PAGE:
“Found” is an ever so slightly strange album to listen to when it is put into context. Recorded in 2003 after the departure of original guitarist Ian Love, the 11 Songs were intended to simply serve as demos to be built upon for a follow up to 2001’s critically acclaimed debut “United By Fate”; unfortunately for the band it was shelved by Island Records for failing to produce any feasible singles and shortly after they decided to part ways.
After returning to the spotlight with 2011’s (generally negatively received) “Pedals” and learning that the discarded sequel to “United By Fate” had already been leaked, they decided an official release would be a treat for those who hold the band’s first record so close to their hearts, and consider this its true follow up.
Arriving so late after its creation means that this record is more akin to a sonic time capsule filled to the brim with a load of superb ideas as well as the many rough edges they suffer from due to poor production. Even if this makes it difficult to fully appreciate as a finished product, “Found” is an impressively solid piece of work that delivers belting punches to the gut with the ferocity of a heavy weight boxer. These guys know how to take the noise and urgency of their legendary New York Hardcore roots and use them to mould melodic anthems, laced with imaginative innovations in sound; the swooping wah-wah heavy riff in opener “Dreamlife Avengers” is strikingly ugly, downright strange and utterly brilliant. Their sound works so blissfully well with Walter Schreif’s distinctive vocals, soaring with Cobain like rasps of anguish and introspective emotion as he croons “My mind’s been open way too long / Who knows what may slip inside” on “Reaching Out”.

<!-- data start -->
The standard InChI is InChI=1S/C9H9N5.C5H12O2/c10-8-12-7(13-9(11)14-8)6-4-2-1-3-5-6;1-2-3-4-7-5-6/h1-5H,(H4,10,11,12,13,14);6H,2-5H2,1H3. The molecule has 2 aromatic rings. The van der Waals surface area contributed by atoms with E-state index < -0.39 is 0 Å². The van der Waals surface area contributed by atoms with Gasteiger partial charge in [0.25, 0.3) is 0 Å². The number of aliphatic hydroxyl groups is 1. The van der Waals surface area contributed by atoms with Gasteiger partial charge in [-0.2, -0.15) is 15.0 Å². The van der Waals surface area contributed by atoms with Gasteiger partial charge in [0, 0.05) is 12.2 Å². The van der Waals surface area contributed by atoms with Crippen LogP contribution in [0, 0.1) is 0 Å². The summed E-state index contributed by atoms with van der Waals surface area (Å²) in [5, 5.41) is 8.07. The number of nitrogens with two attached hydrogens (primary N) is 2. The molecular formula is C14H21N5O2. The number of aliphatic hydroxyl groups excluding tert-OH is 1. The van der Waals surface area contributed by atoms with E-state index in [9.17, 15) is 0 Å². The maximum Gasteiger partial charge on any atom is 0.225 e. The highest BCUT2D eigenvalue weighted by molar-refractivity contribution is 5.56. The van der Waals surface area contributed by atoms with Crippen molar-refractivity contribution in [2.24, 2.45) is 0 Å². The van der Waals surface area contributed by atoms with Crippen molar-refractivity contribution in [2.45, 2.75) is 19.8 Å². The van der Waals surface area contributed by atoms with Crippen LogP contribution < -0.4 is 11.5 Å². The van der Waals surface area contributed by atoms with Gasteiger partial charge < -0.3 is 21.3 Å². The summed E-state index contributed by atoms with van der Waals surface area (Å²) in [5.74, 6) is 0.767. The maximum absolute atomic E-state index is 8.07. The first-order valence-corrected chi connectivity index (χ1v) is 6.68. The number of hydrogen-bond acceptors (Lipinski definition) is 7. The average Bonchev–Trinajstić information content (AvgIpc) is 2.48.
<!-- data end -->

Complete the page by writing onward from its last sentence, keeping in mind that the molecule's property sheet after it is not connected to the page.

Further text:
“Found” takes the harmonious prowess and grungy sensibilities of Rival Schools and exhibits them in the raw and honest form that many felt was missing from their official second album. Although it never hits the mark quite like its illegitimate predecessor the L.P is enjoyable because it unintentionally sounds like a band who have let their guard down, having assumed that no one was going to be listening. It is an unrealised continuation of their legacy that ironically serves as a potent insight into what could have been if it ever got the green light. Like all albums it is an audible snapshot in time but what makes “Found” charming is that this is a photograph that no one was ever supposed to find.
7.5/10, Out Now, Benjamin Ward